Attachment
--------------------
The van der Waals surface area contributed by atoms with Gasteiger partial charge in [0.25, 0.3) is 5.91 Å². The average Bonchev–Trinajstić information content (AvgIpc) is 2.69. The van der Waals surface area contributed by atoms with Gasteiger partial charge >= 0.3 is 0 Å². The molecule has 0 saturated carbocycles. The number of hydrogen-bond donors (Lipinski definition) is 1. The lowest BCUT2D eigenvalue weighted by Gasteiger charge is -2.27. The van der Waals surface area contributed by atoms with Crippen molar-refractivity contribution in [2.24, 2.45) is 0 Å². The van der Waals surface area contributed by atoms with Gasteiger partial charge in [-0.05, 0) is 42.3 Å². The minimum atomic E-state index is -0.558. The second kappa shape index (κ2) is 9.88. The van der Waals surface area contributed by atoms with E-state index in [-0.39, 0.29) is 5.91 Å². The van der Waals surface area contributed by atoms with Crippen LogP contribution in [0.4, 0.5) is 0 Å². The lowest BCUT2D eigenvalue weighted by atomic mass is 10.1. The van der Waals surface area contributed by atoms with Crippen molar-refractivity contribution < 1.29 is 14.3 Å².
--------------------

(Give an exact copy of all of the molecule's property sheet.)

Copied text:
The van der Waals surface area contributed by atoms with Gasteiger partial charge in [0.25, 0.3) is 5.91 Å². The average Bonchev–Trinajstić information content (AvgIpc) is 2.69. The van der Waals surface area contributed by atoms with Gasteiger partial charge >= 0.3 is 0 Å². The molecule has 0 saturated carbocycles. The number of hydrogen-bond donors (Lipinski definition) is 1. The lowest BCUT2D eigenvalue weighted by Gasteiger charge is -2.27. The van der Waals surface area contributed by atoms with Crippen molar-refractivity contribution in [2.24, 2.45) is 0 Å². The van der Waals surface area contributed by atoms with Gasteiger partial charge in [-0.05, 0) is 42.3 Å². The minimum atomic E-state index is -0.558. The second kappa shape index (κ2) is 9.88. The van der Waals surface area contributed by atoms with E-state index in [-0.39, 0.29) is 5.91 Å². The van der Waals surface area contributed by atoms with Crippen LogP contribution in [0.4, 0.5) is 0 Å². The lowest BCUT2D eigenvalue weighted by atomic mass is 10.1. The van der Waals surface area contributed by atoms with Crippen molar-refractivity contribution < 1.29 is 14.3 Å².